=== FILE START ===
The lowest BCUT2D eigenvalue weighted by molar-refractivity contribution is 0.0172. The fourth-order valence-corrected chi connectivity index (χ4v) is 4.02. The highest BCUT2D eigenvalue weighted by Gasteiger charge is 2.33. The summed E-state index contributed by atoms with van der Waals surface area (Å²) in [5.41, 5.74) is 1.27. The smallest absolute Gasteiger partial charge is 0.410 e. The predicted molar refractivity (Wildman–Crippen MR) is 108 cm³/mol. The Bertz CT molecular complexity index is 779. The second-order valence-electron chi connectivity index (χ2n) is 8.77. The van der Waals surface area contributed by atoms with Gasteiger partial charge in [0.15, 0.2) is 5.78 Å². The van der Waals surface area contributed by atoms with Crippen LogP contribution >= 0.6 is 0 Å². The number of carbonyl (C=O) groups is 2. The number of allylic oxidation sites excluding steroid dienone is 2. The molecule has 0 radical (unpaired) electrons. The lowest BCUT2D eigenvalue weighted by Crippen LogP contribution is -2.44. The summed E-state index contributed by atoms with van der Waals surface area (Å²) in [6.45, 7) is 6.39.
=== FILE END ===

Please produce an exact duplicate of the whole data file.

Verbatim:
The lowest BCUT2D eigenvalue weighted by molar-refractivity contribution is 0.0172. The fourth-order valence-corrected chi connectivity index (χ4v) is 4.02. The highest BCUT2D eigenvalue weighted by Gasteiger charge is 2.33. The summed E-state index contributed by atoms with van der Waals surface area (Å²) in [5.41, 5.74) is 1.27. The smallest absolute Gasteiger partial charge is 0.410 e. The predicted molar refractivity (Wildman–Crippen MR) is 108 cm³/mol. The Bertz CT molecular complexity index is 779. The second-order valence-electron chi connectivity index (χ2n) is 8.77. The van der Waals surface area contributed by atoms with Gasteiger partial charge in [0.15, 0.2) is 5.78 Å². The van der Waals surface area contributed by atoms with Crippen LogP contribution >= 0.6 is 0 Å². The number of carbonyl (C=O) groups is 2. The number of allylic oxidation sites excluding steroid dienone is 2. The molecule has 0 radical (unpaired) electrons. The lowest BCUT2D eigenvalue weighted by Crippen LogP contribution is -2.44. The summed E-state index contributed by atoms with van der Waals surface area (Å²) in [6.45, 7) is 6.39.